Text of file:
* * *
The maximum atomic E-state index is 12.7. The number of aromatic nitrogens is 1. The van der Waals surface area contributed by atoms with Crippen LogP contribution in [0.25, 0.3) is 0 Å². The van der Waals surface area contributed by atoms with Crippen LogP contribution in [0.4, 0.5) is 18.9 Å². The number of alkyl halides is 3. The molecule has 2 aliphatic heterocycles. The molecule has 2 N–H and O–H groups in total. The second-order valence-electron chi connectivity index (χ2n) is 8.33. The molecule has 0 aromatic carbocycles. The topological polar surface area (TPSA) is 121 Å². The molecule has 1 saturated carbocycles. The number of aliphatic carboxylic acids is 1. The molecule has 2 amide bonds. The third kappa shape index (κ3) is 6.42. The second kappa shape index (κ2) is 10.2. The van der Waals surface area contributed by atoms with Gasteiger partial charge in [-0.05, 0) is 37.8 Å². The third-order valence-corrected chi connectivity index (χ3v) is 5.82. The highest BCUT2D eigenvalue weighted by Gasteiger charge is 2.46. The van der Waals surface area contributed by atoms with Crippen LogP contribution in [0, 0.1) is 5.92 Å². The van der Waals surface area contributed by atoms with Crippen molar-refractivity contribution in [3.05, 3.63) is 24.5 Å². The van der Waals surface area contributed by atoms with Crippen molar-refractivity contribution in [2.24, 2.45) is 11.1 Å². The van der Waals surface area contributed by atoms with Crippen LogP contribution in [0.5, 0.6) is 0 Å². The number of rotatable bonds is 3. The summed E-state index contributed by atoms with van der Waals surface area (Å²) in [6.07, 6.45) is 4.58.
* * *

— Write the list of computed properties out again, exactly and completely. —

The maximum atomic E-state index is 12.7. The number of aromatic nitrogens is 1. The van der Waals surface area contributed by atoms with Crippen LogP contribution in [0.25, 0.3) is 0 Å². The van der Waals surface area contributed by atoms with Crippen LogP contribution in [0.4, 0.5) is 18.9 Å². The number of alkyl halides is 3. The molecule has 2 aliphatic heterocycles. The molecule has 2 N–H and O–H groups in total. The second-order valence-electron chi connectivity index (χ2n) is 8.33. The molecule has 0 aromatic carbocycles. The topological polar surface area (TPSA) is 121 Å². The molecule has 1 saturated carbocycles. The number of aliphatic carboxylic acids is 1. The molecule has 2 amide bonds. The third kappa shape index (κ3) is 6.42. The second kappa shape index (κ2) is 10.2. The van der Waals surface area contributed by atoms with Gasteiger partial charge in [-0.05, 0) is 37.8 Å². The third-order valence-corrected chi connectivity index (χ3v) is 5.82. The highest BCUT2D eigenvalue weighted by Gasteiger charge is 2.46. The van der Waals surface area contributed by atoms with Crippen LogP contribution in [0, 0.1) is 5.92 Å². The van der Waals surface area contributed by atoms with Crippen molar-refractivity contribution in [3.05, 3.63) is 24.5 Å². The van der Waals surface area contributed by atoms with Crippen molar-refractivity contribution in [2.24, 2.45) is 11.1 Å². The van der Waals surface area contributed by atoms with Crippen LogP contribution in [0.5, 0.6) is 0 Å². The number of rotatable bonds is 3. The summed E-state index contributed by atoms with van der Waals surface area (Å²) in [6.07, 6.45) is 4.58.